Saturday 22 May 2010

Tuition Fees = Upsetting the Conservatives

I am a bit more of a fan of the coalition than my colleague Steve Tierney, overall I think the agreement is pretty decent, yes the Euroscpeticism is toned down, but it is still there and, especially, we sit in a position where, despite the most significant political change of our time, the Conservatives remain committed to not joining the Euro, the fact that we have taken the Lib Dems along with us for the life time of this Parliament has to be a good thing.   My main reason for caution remains a lack of trust of the Lib Dems.  I do think Nick Clegg is one of the good guys, but behind him there is almost certainly a whole mass of people who sit, knives at the ready, all set to do some evil deed as soon as they see an opportunity for political advantage. That’s what Lib Dems do; Menzies Campbell was one of the good guys and look what they did to him.

One of the things I hoped was that the few sensible aspects of the Lib Dems manifesto would be kept.  Of course, there is a whole mass of stuff that was there for opportunism and, of course that could never have been kept in the coalition Government.  The ludicrous amnesty for illegal immigrants was a great example.  The reason that policy was there was because both the Conservatives and Labour Party had adopted reasonably strong stances on immigration and so it would have been tough to squeeze any more votes out if they had taken a similarly strong position, so they target the voters that are disappointed with strong immigration policies.  It wasn’t about right or wrong (which is why the policy was eaten alive during the TV debates), it was about vote hunting.  So, of course, that policy had to go when it came to a coalition.

This bit is where I upset many in my own party.  One of the areas I agreed with the Lib Dems (it really hurts saying that!!) was on tuition fees.  One of the questions I often ask is “What is the purpose of education?”  For a young person it is surely about giving them the best possible start in life?  Can someone please tell me how saddling someone with a £20k plus debt contributes to that?  Sending a message to a 21 year old that significant debt is OK is not a positive way to move society forwards either.   We have too much debt, we need to be encouraging people to live within their means, but instead we have a policy that creates the inherent impression that debt is the way to go.

However, where we seem to be headed is to increase tuition fees.  To saddle students with even more debt, to strengthen the message that debt is OK.   I was one of only a few Conservative candidates at the General election to sign the NUS’ pledge to vote against any increase in tuition fees.  I meant it.

One of the reasons people say that tuition fees are OK is because Degrees increase their earning potential.  Except, that is not true for every Degree course, but also every party wants to increase the number of students going to University.    If that happens, the advantages gained from getting a Degree are lessened and therefore the additional benefits will be reduced.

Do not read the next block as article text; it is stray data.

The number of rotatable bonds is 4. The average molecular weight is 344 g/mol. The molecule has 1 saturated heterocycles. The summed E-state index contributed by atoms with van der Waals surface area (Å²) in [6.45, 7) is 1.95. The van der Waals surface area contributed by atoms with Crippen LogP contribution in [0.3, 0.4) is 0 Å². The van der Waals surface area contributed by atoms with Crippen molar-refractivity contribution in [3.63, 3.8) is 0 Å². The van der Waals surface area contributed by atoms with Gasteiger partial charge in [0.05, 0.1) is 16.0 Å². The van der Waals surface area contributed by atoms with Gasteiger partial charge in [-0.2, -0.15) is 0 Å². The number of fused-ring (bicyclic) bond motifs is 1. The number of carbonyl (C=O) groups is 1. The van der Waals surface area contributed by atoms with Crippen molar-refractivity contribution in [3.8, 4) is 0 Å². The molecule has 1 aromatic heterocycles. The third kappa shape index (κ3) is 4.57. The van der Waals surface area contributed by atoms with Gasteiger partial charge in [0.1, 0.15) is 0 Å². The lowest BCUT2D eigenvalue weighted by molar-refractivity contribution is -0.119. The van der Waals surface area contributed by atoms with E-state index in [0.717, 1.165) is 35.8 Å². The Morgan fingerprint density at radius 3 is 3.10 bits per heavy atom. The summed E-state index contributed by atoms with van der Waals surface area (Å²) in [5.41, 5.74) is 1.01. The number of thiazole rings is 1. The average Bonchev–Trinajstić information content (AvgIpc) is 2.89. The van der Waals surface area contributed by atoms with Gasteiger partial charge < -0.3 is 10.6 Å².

But there is, to me, a far more fundamental reason why there needs to be a great deal more caution about tuition fees, and especially about increasing them. One of the things we quite rightly need to do is increase the number of children from poorer backgrounds that go to University.  One of the most telling facts about the failure of the Blair/Brown Labour Government was that in the last year for which figures were collected, only 45 children who received Free School Meals went to Oxbridge - these are amongst the Universities that are driving the campaign to increase tuition fees.   Now some of those children are likely to get support and won’t have to pay fees - but just above that level is another bunch, who also likely to have parents who never had the chance to go to University - but who also don’t have the money to help their kids.  They will also be families that are used to struggling and have never received state support.

Now try and put yourself in the mind of one of the children from those families.  Their perception of £20k is significantly different from a family where they are used to a higher income and a higher standard of living, their perception will be about how tough it will be to pay off a debt like that given that they have had parents who are struggling day in day out to keep their heads above water.  The more you increase tuition fees, the worse that gap in perception is likely to be, it will create a real mental barrier that will prevent children  from low to middle incomes taking up university places.

Here’s where my argument falls down.  How do we provide the necessary funding?   I haven’t got a clue.  But there are supposed to be people with bigger brains then mine (yes even mine J) looking at this stuff.  I am sure if someone gave out the instruction that increasing tuition fees isn’t the answer some imaginative ideas would emerge. 

Friday 21 May 2010

Meetings, Meetings, Meetings

I do attend a huge number of meetings.  Some are more interesting than others and some are harder work than others.  But mostly they are how we move issues forwards, but also where us Councillors get to carry out our monitoring and challenge role.